Vivian Meazza wrote:
> Here are some calculations on propeller rpm.
> We can see that 2850 is unlikely to be the rpm of a 10.75 diameter
Yeah, you're right. This is a real bug. I was playing with it this
morning, and we're hitting an edge case in the propeller solver.
The propeller as defined is actually fine. It sinks the right amount
of power and generates appropriate thrust at the specified cruise RPM.
The problem is that (due to a deficiency in the model) the torque
required to turn the propeller are *lower* RPMs increases faster than
the engine torque does*. So while the engine and propeller are
matched at cruise; the combination can't get there because it can't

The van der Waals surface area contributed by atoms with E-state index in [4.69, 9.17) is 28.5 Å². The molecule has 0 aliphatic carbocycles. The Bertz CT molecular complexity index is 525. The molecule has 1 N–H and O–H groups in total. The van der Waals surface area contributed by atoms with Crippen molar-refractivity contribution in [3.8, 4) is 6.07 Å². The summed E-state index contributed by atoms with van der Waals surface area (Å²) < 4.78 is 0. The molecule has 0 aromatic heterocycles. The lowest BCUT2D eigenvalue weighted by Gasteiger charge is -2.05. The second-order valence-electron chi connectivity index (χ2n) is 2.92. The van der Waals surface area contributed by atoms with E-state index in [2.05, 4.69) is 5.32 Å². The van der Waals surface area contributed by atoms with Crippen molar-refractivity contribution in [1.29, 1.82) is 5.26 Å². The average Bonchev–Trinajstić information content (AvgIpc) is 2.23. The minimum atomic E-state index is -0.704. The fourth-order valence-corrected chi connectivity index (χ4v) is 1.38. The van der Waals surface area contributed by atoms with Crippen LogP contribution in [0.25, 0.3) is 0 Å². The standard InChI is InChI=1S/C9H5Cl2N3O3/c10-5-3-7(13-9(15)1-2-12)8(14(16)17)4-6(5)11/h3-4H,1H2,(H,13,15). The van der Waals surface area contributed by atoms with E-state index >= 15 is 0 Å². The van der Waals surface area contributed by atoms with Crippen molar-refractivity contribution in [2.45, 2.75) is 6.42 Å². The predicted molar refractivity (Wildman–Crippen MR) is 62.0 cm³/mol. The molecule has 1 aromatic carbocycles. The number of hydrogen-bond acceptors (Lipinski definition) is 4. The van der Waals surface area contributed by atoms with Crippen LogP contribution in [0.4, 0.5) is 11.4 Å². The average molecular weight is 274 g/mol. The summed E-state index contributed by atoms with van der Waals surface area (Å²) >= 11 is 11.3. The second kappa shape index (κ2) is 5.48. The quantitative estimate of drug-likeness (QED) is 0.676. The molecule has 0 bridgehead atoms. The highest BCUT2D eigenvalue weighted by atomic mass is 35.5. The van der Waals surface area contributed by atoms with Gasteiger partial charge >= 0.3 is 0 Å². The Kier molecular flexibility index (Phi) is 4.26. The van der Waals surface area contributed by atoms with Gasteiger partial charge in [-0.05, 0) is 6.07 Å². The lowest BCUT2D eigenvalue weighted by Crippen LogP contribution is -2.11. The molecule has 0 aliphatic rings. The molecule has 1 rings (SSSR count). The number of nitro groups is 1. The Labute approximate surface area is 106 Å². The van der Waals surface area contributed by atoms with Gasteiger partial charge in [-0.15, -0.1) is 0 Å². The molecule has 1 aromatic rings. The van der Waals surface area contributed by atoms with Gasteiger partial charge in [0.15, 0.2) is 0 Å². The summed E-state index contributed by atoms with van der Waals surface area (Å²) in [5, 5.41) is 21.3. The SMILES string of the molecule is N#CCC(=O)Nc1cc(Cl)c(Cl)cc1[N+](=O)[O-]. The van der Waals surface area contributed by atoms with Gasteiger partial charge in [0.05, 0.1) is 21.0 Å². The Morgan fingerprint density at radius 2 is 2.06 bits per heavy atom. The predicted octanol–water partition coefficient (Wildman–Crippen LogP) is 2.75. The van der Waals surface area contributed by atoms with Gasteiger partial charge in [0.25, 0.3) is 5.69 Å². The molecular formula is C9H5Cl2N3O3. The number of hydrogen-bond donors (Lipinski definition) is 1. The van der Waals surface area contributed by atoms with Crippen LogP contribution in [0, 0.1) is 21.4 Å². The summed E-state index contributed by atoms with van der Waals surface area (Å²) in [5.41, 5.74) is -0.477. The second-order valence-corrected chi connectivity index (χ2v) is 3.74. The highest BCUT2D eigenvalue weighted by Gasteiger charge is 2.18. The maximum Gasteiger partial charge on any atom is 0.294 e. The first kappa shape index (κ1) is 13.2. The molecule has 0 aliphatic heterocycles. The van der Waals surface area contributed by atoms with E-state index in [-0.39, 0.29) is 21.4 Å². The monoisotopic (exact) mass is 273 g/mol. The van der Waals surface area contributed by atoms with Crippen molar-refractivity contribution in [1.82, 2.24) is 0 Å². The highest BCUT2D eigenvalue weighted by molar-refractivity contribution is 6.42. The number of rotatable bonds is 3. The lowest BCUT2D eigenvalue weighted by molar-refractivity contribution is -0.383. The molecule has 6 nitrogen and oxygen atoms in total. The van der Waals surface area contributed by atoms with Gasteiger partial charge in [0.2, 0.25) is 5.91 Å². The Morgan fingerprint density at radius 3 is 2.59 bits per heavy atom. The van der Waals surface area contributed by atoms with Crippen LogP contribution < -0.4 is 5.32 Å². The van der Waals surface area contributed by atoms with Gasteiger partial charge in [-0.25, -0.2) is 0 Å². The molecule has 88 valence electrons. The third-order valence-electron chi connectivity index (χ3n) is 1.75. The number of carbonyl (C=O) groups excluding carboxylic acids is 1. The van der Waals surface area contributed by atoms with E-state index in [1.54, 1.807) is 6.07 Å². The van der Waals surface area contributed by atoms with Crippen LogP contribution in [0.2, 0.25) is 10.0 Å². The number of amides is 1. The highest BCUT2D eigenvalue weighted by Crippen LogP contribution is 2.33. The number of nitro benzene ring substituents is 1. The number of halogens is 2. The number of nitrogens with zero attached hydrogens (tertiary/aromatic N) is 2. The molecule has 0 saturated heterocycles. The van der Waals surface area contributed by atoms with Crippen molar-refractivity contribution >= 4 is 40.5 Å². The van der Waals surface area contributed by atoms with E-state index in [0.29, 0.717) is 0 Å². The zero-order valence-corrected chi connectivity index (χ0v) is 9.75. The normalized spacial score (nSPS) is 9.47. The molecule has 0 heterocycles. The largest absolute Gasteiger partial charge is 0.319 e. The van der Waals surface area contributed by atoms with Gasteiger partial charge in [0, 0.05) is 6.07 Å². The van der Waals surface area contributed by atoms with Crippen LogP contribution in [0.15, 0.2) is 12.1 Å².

accelerate the prop at low speeds.
The end result is that this breaks the "stabilize" step in the solver,
which tries to iteratively solve for the steady state RPM for an
engine/prop before running the aero FDM. Mathematically, the current
propeller model has two minima, and it's picking the wrong one.
The spitfire is hitting the condition because of the high gear ratio,
recent changes in the engine code which reduce available power at low
speeds (to get idle speeds right), and a miscalbration quirk in the
manual pitch handling (setting "0.5" for manual pitch doesn't produce
the same results as a non-variable propeller).
I'm not quite sure what the right thing to do here is. One trick
would be to jigger the stabilize routine so it starts from an RPM
within the right range, but that's going to be really hard to
maintain over time. Let me think about it...
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